“The mind-set change was a big challenge,” Patrick Gistelinck, a longtime Belgian police officer involved in the E.U. effort, said as he led reporters around training stations focused on negotiating and peacefully removing protesters. That the police opened their doors to the news media was remarkable in itself.
But convincing the people of Burma that the police are now focused on public service might be a bigger hurdle. For many in Burma, interactions with the police remain largely unchanged.
And Burma’s military, known as the Tatmadaw, maintains a pervasive influence in the police. Even now, most top police officials — like most of the elected officials in the ruling party, for that matter — are former army commanders.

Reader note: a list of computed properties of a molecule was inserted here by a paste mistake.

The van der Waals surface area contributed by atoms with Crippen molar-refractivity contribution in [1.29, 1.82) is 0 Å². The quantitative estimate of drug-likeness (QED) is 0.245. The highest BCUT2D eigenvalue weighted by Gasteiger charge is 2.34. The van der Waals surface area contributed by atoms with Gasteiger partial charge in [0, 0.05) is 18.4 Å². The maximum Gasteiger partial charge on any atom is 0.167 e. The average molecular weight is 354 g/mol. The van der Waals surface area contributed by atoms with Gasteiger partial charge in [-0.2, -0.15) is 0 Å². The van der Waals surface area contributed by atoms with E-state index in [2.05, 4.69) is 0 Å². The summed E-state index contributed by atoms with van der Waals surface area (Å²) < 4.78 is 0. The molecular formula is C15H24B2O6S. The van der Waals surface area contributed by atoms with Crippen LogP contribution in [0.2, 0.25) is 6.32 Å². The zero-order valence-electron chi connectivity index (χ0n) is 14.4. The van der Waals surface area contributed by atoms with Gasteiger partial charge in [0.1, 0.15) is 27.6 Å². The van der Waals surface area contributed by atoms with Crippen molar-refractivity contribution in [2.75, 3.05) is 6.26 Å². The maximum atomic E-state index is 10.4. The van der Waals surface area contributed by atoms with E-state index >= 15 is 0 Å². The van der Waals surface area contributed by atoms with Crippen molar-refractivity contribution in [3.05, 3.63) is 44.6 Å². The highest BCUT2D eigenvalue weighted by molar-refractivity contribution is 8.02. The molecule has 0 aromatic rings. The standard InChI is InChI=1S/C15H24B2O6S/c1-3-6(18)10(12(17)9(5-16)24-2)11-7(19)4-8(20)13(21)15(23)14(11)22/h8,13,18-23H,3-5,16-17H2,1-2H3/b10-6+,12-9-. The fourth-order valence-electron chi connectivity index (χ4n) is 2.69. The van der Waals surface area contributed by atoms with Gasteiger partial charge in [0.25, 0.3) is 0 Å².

The police force has gotten “slightly better” with the end of military rule, said Ko Ko Gyi, a prominent democracy activist who spent 18 years in prison under the former military junta. But he notes that all of Burma’s security sectors, from the police to the fire brigade to immigration authorities, are still “deeply penetrated” by the army.
“Those old guys,” he said, “are just very reluctant to change.”